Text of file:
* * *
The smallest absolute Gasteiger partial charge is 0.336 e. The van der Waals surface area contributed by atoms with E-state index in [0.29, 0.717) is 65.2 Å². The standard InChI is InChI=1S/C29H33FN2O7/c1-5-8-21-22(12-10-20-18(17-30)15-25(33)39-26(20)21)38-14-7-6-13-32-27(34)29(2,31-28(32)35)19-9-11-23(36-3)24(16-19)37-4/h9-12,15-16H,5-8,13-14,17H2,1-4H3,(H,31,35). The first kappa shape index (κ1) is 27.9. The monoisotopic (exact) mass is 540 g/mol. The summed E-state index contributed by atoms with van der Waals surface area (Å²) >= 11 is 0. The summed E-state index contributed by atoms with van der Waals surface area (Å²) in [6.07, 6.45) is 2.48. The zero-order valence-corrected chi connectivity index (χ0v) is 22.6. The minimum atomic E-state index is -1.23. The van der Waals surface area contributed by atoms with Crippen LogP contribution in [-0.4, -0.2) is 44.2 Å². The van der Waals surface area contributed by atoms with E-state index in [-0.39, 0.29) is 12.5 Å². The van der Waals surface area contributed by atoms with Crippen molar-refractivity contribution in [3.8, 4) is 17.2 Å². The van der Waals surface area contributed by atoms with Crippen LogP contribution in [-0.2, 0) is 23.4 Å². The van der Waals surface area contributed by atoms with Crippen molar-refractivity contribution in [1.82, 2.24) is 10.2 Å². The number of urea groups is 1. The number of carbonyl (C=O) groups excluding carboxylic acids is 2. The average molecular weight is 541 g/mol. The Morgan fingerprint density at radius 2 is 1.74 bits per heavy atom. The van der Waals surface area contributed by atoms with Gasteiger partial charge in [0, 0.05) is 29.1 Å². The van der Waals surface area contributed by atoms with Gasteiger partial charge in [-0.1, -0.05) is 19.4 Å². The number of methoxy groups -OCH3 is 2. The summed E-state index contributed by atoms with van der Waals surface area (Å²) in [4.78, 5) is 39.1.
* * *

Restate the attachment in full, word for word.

The smallest absolute Gasteiger partial charge is 0.336 e. The van der Waals surface area contributed by atoms with E-state index in [0.29, 0.717) is 65.2 Å². The standard InChI is InChI=1S/C29H33FN2O7/c1-5-8-21-22(12-10-20-18(17-30)15-25(33)39-26(20)21)38-14-7-6-13-32-27(34)29(2,31-28(32)35)19-9-11-23(36-3)24(16-19)37-4/h9-12,15-16H,5-8,13-14,17H2,1-4H3,(H,31,35). The first kappa shape index (κ1) is 27.9. The monoisotopic (exact) mass is 540 g/mol. The summed E-state index contributed by atoms with van der Waals surface area (Å²) >= 11 is 0. The summed E-state index contributed by atoms with van der Waals surface area (Å²) in [6.07, 6.45) is 2.48. The zero-order valence-corrected chi connectivity index (χ0v) is 22.6. The minimum atomic E-state index is -1.23. The van der Waals surface area contributed by atoms with Crippen LogP contribution in [-0.4, -0.2) is 44.2 Å². The van der Waals surface area contributed by atoms with E-state index in [-0.39, 0.29) is 12.5 Å². The van der Waals surface area contributed by atoms with Crippen molar-refractivity contribution in [3.8, 4) is 17.2 Å². The van der Waals surface area contributed by atoms with Crippen LogP contribution in [-0.2, 0) is 23.4 Å². The van der Waals surface area contributed by atoms with Crippen molar-refractivity contribution in [1.82, 2.24) is 10.2 Å². The number of urea groups is 1. The number of carbonyl (C=O) groups excluding carboxylic acids is 2. The average molecular weight is 541 g/mol. The Morgan fingerprint density at radius 2 is 1.74 bits per heavy atom. The van der Waals surface area contributed by atoms with Gasteiger partial charge in [0, 0.05) is 29.1 Å². The van der Waals surface area contributed by atoms with Gasteiger partial charge in [-0.1, -0.05) is 19.4 Å². The number of methoxy groups -OCH3 is 2. The summed E-state index contributed by atoms with van der Waals surface area (Å²) in [4.78, 5) is 39.1.